While Natasha and Tara are hanging out in town, Pete and I have walked to the end of the village's only dirt road, and turned off into the the fields in search of a nearby cave. After numerous failed attemps at cave-hunting, my hopes aren't very high that we'll find something noteworthy. Still, even if this path leads to a tourist-trap with tons of people, a ticket booth, and a lit, guided walk in a sanitized underground cavern, I'm glad to be out for a hike in this beautiful countryside with such good company.
I'm just getting into field recording, and Pete has a degree in audio engineering, so as we walk, I pepper him with questions. Things like: in what practical applications would you choose a cardioid microphone over a supercardioid, or, why are omnidirectional capsules so much better at handling wind noise? I love talking with people who have skills outside of my areas of expertise, there is so much to learn!
The cave is supposed to be around six kilometers outside of town, but we make it there in no time—it can't be more than two or three. A little river runs past the mouth, and our guidebook says that in the right season, you can swim under the river and into the cave! We look for that entrance, but don't find it. Instead, we follow a sign into the overland opening, pleased that we're the only tourists about.
We enter the grotto and it's pure darkness in every direction, except the way we've come. I flip my headlamp on, and Pete does the same, but we're dismayed to find that his batteries are nearly dead. We push on anyhow, with me leading the way. Initially, it seems like this cave is going to be another disappointment. After the first hundred meters or so, the ground gives way to giant cracks and crevasses. I doubt we'll be able to go far.
After about ten minutes, we're both nearly ready to be done, Pete moreso than me. While he opts to hang back, I go a bit further to see if there is anything compelling enough to warrant continuing. A few semi-precarious rock hops later, and I am faced with a steep drop, down to an underground pool. This is so cool! This is exactly what I've been looking for!
I rush back and try to convince Pete to come with me, but he is content to wait above the water's edge. So, we part ways for a few minutes as I carefully scale down the rock face to explore.
There are two mini-waterfalls, one on the left which flows out of the pool to a slightly lower level, and one on the right, which drains into it from a foot or so above. The pond is crystal clear and inviting; cool, but not cold. As I wade to the fall on the left, with no light but my headlamp, alone in the darkness and rocks, the symphony of water falling around me, every single nerve in my body is vibrating with excitement.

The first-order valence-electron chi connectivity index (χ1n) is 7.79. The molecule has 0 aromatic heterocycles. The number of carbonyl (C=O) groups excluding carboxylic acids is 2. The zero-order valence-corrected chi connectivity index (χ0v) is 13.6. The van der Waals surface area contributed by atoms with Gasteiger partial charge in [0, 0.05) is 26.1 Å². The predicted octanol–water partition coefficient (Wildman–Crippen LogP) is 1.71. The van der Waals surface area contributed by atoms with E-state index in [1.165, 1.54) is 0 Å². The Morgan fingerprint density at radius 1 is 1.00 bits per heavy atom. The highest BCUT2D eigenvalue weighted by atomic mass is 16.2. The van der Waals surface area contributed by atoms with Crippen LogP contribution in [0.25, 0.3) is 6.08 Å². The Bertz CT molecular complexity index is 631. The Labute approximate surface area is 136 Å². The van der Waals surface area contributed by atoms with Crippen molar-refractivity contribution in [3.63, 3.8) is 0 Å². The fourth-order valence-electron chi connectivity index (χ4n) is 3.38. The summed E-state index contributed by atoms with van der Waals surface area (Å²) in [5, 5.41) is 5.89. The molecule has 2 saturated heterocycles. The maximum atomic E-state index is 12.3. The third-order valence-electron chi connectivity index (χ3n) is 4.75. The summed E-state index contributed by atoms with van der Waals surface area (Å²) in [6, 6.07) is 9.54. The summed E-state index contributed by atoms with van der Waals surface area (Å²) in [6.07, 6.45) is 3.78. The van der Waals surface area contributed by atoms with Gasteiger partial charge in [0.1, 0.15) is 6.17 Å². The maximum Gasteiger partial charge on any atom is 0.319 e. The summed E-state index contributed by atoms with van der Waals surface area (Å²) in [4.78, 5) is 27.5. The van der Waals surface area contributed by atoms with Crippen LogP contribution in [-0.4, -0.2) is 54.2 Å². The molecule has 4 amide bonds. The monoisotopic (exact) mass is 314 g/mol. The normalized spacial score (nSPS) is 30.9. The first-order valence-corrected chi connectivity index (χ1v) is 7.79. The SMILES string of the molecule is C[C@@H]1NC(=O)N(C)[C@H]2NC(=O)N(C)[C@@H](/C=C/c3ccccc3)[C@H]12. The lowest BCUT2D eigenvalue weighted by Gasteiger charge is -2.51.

Climbing down the the small waterfall on the left, I take slow and cautious steps, extending my bare feet out one at a time, feeling for a firm footing. If I slip under water, chances are strong my headlamp will go out, and then we'll have to find our way out of this cave by the light of a camera flash.
At the bottom of the short drop, there is waist high water and an opening maybe ten feet wide. I follow the path for awhile, sloshing through the water joyously as it snakes circuitously into the earth, one hairpin turn after the other. After rounding several corners, I reckon I should probably return to make sure Pete knows what is up.
Pete is right where I left him, sitting peacefully in the cave above me, waiting. When I ask for the camera and explain that I want to take some pictures, he happily hands it down and sends me on my way. Back I go, down the waterfall (even more carefully), into the rocky tunnel, around it's corners, deeper and deeper into the darkness.
After a few minutes, I arrive at a place where the water gets much deeper, and I can't continue without swimming. Not ready to leave just yet, I flip off my headlamp for a few minutes, basking in the all-encompassing blackness. I've experimented heavily with sensory deprivation over the years; it can be a fascinating experience. I wish I had more time for it at the moment, but Pete is waiting, and I don't want Tara and Natasha to worry, so back I go!
After safely navigating our way out of the cave (including a few slightly confusing wrong turns!) we make the short walk home. On the way, we pass a father and son with the longest fishing rods I've ever seen, and a guy with a handmade rifle. He beams proudly when we ask to take his picture, but the interaction happens so quickly that we don't really get a chance to examine his handiwork. What a cool thing to see!
Back at the guestouse, Tara and Natasha are swinging in their hammocks. They welcome us with smiles, putting down their laptops and the photo editing they were busy with, asking emphatically "how did it go!?" Tara is overjoyed to hear that I finally found my cave. Of course, now I just want more. I'm sure there is some cool caving to be had back home…
Then, Pete and I leave the women once more, heading down to the riverbank where we've been invited to play a round of petang with some of the local guys. We leave after the first game, though, as one of the drunk players gives us a shifty vibe. We don't feel unsafe, we're just not enjoying ourselves around him. So, back to the hammocks we go.
More relaxing enuses, and much later in the evening, we cajole Pete and Natahsha out for a final drink…
With a lot of will power we tear ourselves away from our linen cocoons and head out for a drink. Its 9 pm when we venture out into the dark street. Most places are closed, but we find a little restaurant with a few lights on and two puppies playing on the floor.
We drink ginger tea and Bear Lao taking turns holding the soft furry creatures. One falls asleep inside my jacket. With a content smile and a puppy in his hands, Tyler says, concisely summing up the last 12 hours… "It was a good day."Natasha